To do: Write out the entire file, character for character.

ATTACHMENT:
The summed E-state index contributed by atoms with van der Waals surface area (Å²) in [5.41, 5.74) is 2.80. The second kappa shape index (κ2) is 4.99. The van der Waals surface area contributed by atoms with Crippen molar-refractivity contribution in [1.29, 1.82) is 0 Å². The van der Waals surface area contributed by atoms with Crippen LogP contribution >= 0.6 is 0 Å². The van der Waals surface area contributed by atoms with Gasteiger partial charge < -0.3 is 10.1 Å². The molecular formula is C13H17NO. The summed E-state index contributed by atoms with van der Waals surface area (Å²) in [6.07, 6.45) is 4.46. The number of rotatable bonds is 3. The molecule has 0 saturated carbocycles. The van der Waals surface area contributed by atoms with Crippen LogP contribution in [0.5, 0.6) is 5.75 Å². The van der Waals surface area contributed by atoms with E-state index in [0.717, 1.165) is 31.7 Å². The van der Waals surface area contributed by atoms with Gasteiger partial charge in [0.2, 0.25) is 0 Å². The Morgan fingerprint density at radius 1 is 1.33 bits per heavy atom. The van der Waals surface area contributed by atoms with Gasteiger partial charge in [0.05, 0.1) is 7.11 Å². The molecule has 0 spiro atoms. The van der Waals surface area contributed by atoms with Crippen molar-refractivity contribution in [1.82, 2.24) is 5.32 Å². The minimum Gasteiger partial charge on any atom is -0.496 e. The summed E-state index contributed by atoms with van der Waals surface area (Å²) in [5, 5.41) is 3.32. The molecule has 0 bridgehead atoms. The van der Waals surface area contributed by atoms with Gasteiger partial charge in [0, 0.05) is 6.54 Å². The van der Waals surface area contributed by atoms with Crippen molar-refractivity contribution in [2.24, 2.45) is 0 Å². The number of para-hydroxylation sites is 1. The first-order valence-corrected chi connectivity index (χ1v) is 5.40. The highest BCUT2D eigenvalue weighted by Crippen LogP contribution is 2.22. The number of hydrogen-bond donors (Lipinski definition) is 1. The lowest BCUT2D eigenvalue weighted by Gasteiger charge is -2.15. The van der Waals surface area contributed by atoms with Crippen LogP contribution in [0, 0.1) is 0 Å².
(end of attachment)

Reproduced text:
The summed E-state index contributed by atoms with van der Waals surface area (Å²) in [5.41, 5.74) is 2.80. The second kappa shape index (κ2) is 4.99. The van der Waals surface area contributed by atoms with Crippen molar-refractivity contribution in [1.29, 1.82) is 0 Å². The van der Waals surface area contributed by atoms with Crippen LogP contribution >= 0.6 is 0 Å². The van der Waals surface area contributed by atoms with Gasteiger partial charge < -0.3 is 10.1 Å². The molecular formula is C13H17NO. The summed E-state index contributed by atoms with van der Waals surface area (Å²) in [6.07, 6.45) is 4.46. The number of rotatable bonds is 3. The molecule has 0 saturated carbocycles. The van der Waals surface area contributed by atoms with Crippen LogP contribution in [0.5, 0.6) is 5.75 Å². The van der Waals surface area contributed by atoms with E-state index in [0.717, 1.165) is 31.7 Å². The van der Waals surface area contributed by atoms with Gasteiger partial charge in [0.2, 0.25) is 0 Å². The Morgan fingerprint density at radius 1 is 1.33 bits per heavy atom. The van der Waals surface area contributed by atoms with Gasteiger partial charge in [0.05, 0.1) is 7.11 Å². The molecule has 0 spiro atoms. The van der Waals surface area contributed by atoms with Crippen molar-refractivity contribution in [1.82, 2.24) is 5.32 Å². The minimum Gasteiger partial charge on any atom is -0.496 e. The summed E-state index contributed by atoms with van der Waals surface area (Å²) in [5, 5.41) is 3.32. The molecule has 0 bridgehead atoms. The van der Waals surface area contributed by atoms with Gasteiger partial charge in [0, 0.05) is 6.54 Å². The van der Waals surface area contributed by atoms with Crippen molar-refractivity contribution in [2.24, 2.45) is 0 Å². The number of para-hydroxylation sites is 1. The first-order valence-corrected chi connectivity index (χ1v) is 5.40. The highest BCUT2D eigenvalue weighted by Crippen LogP contribution is 2.22. The number of hydrogen-bond donors (Lipinski definition) is 1. The lowest BCUT2D eigenvalue weighted by Gasteiger charge is -2.15. The van der Waals surface area contributed by atoms with Crippen LogP contribution in [0, 0.1) is 0 Å².